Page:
This article challenges the prevailing view of courts that statements made to a mental health clinician are the functional equivalent of statements made for the purpose of any other kind of treatment and should therefore be admitted under the hearsay exception for statements made for the purposes of medical diagnosis or treatment. The article takes the position that, because of the nature of psychotherapy, patient statements to therapists are not sufficiently reliable to be included in the hearsay exception.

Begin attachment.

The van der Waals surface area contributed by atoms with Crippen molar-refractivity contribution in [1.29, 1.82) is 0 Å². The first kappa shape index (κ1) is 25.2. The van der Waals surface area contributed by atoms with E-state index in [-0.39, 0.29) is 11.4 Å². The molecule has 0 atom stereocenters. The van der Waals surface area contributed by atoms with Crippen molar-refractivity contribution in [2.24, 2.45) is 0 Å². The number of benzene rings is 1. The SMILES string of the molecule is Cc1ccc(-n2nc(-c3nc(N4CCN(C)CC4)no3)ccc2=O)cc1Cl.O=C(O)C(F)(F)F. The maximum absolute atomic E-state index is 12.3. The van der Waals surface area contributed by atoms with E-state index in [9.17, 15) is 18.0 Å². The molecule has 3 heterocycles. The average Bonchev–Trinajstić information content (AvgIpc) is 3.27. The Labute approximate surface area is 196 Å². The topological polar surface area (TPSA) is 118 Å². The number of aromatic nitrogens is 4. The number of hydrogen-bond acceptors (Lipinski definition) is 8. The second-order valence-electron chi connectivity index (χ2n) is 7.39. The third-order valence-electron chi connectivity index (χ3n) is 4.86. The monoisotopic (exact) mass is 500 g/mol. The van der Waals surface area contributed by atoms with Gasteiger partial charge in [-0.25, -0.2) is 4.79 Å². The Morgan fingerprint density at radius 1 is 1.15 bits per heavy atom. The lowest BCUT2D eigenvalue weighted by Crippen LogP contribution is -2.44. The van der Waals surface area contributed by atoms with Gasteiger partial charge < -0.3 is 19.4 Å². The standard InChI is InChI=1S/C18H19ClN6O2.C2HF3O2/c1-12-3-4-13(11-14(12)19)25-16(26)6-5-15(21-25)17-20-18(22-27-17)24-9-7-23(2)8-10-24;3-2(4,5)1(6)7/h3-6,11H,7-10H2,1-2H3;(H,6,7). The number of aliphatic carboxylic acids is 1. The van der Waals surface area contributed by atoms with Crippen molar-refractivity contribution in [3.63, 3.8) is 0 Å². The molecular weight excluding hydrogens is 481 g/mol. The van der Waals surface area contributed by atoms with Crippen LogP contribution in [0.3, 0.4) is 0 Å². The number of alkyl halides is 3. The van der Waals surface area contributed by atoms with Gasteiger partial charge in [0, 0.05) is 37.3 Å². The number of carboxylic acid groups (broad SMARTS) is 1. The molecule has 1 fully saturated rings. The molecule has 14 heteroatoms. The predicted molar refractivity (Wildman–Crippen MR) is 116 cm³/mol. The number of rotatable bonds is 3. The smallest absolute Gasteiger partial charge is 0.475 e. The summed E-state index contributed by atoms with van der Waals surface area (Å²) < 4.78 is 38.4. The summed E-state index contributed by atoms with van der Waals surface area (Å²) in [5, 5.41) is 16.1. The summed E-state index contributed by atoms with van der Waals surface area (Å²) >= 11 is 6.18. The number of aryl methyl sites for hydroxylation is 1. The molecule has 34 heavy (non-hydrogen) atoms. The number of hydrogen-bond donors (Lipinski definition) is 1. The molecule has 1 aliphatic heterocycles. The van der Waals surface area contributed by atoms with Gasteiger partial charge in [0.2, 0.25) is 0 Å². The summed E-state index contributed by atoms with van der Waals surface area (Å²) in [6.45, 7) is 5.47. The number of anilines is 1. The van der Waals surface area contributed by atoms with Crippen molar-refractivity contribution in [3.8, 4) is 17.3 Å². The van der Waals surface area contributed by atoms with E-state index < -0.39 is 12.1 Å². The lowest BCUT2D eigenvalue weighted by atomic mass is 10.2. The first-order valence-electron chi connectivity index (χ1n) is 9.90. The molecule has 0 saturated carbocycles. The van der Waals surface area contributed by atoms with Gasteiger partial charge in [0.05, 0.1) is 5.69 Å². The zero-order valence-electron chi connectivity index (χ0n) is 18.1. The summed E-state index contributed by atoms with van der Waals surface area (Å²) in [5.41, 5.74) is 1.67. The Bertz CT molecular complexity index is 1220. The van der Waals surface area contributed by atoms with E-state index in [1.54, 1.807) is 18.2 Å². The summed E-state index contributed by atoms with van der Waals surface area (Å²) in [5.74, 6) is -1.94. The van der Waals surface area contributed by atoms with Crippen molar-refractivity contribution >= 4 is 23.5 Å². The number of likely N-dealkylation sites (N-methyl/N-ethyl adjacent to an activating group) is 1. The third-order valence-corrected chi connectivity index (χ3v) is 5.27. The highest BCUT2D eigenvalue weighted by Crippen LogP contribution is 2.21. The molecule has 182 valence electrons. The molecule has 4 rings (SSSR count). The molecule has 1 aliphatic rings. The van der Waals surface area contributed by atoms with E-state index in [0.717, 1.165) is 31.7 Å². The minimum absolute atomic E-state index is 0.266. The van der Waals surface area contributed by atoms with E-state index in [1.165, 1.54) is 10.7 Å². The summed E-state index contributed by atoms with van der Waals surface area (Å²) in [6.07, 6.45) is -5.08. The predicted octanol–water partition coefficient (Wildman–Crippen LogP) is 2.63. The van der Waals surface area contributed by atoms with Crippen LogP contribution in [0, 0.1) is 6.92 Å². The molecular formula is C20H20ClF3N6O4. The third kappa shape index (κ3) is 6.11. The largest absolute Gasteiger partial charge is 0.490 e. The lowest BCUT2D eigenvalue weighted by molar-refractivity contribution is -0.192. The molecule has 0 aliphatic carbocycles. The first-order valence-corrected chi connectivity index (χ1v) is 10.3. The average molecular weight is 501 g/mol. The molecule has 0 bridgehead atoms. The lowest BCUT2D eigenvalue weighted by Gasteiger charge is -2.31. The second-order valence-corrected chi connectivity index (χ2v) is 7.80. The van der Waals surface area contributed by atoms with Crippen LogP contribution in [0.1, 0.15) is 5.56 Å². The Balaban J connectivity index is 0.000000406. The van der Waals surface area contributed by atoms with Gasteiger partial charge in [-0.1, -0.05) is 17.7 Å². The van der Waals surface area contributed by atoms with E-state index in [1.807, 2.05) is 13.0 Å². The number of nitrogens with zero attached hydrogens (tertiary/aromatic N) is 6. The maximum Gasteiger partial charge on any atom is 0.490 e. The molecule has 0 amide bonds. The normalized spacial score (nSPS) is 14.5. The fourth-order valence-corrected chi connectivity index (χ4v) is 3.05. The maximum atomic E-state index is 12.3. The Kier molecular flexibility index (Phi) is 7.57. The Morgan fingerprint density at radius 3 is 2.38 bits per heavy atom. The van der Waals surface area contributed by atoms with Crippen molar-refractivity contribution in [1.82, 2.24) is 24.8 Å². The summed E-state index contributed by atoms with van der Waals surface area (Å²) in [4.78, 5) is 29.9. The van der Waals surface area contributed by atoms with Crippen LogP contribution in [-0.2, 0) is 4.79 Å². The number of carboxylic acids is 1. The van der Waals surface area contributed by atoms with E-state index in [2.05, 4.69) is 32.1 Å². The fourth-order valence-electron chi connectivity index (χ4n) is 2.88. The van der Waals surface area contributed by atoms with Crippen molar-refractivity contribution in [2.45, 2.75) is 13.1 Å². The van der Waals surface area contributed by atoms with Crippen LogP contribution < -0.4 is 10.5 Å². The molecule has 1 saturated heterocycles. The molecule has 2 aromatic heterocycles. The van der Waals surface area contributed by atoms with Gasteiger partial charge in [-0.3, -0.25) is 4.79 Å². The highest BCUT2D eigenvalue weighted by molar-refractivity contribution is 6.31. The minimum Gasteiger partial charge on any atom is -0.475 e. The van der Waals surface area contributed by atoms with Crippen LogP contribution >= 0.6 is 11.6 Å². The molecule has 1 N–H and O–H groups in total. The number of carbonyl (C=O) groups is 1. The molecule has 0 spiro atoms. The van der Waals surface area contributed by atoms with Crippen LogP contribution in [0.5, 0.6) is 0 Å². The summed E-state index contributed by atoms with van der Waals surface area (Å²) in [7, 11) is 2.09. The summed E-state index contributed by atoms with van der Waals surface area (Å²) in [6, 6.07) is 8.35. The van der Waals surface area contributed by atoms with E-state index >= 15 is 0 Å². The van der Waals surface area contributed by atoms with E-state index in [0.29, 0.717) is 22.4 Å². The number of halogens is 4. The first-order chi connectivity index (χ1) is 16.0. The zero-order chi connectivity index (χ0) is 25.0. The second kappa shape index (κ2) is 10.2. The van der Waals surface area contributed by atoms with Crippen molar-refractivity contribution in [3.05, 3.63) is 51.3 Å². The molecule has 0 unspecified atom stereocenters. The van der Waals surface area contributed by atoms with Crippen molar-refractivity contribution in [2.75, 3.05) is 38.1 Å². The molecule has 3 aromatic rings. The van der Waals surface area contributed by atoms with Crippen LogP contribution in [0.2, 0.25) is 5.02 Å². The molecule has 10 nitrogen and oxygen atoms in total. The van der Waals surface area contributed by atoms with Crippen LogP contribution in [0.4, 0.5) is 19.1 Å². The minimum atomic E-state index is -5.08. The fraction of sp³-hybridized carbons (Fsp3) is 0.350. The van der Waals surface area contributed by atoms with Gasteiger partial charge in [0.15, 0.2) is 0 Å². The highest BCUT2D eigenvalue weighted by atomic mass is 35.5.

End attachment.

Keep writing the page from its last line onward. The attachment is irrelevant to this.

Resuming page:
This use of the “medical treatment exception,” which began with statements of child victims in abuse cases, has been extended to adult statements in many kinds of cases. The article examines statements by adults in psychotherapy and uses an interdisciplinary, mental-health-based analysis of the reliability of patient statements in that context. It demonstrates that statements made by those undergoing psychotherapy are fundamentally different from statements made by patients seeking other kinds of medical treatment and simply do not carry the assurances of factual accuracy that are normally required as a precondition to admitting hearsay statements.